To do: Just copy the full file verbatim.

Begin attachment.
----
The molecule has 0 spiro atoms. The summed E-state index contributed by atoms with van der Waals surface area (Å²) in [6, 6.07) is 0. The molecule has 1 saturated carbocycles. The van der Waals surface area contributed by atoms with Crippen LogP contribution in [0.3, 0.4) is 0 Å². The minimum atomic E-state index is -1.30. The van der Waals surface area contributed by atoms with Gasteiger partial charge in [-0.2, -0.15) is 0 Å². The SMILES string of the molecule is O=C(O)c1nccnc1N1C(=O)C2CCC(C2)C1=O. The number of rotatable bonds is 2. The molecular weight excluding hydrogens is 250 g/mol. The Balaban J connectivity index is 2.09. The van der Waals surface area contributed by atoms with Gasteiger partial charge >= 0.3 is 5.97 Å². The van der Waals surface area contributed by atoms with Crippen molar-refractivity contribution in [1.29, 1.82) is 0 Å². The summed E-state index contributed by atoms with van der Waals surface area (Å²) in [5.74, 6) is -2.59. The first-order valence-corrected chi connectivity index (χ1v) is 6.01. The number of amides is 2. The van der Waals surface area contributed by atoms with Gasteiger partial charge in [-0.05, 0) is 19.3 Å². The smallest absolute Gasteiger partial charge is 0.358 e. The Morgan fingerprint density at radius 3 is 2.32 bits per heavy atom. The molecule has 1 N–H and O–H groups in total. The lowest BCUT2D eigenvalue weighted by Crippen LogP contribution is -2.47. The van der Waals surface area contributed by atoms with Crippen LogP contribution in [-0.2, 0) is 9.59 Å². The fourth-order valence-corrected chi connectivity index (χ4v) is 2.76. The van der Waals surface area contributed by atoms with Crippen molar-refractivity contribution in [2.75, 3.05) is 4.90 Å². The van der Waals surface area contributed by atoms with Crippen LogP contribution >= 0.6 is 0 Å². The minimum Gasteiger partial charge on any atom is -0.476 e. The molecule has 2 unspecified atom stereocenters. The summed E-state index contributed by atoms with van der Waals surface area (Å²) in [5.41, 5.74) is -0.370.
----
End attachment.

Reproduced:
The molecule has 0 spiro atoms. The summed E-state index contributed by atoms with van der Waals surface area (Å²) in [6, 6.07) is 0. The molecule has 1 saturated carbocycles. The van der Waals surface area contributed by atoms with Crippen LogP contribution in [0.3, 0.4) is 0 Å². The minimum atomic E-state index is -1.30. The van der Waals surface area contributed by atoms with Gasteiger partial charge in [-0.2, -0.15) is 0 Å². The SMILES string of the molecule is O=C(O)c1nccnc1N1C(=O)C2CCC(C2)C1=O. The number of rotatable bonds is 2. The molecular weight excluding hydrogens is 250 g/mol. The Balaban J connectivity index is 2.09. The van der Waals surface area contributed by atoms with Gasteiger partial charge >= 0.3 is 5.97 Å². The van der Waals surface area contributed by atoms with Crippen molar-refractivity contribution in [1.29, 1.82) is 0 Å². The summed E-state index contributed by atoms with van der Waals surface area (Å²) in [5.74, 6) is -2.59. The first-order valence-corrected chi connectivity index (χ1v) is 6.01. The number of amides is 2. The van der Waals surface area contributed by atoms with Gasteiger partial charge in [-0.05, 0) is 19.3 Å². The smallest absolute Gasteiger partial charge is 0.358 e. The Morgan fingerprint density at radius 3 is 2.32 bits per heavy atom. The molecule has 1 N–H and O–H groups in total. The lowest BCUT2D eigenvalue weighted by Crippen LogP contribution is -2.47. The van der Waals surface area contributed by atoms with Crippen LogP contribution in [-0.2, 0) is 9.59 Å². The fourth-order valence-corrected chi connectivity index (χ4v) is 2.76. The van der Waals surface area contributed by atoms with Crippen molar-refractivity contribution in [2.75, 3.05) is 4.90 Å². The van der Waals surface area contributed by atoms with Crippen LogP contribution >= 0.6 is 0 Å². The minimum Gasteiger partial charge on any atom is -0.476 e. The molecule has 2 unspecified atom stereocenters. The summed E-state index contributed by atoms with van der Waals surface area (Å²) in [5.41, 5.74) is -0.370.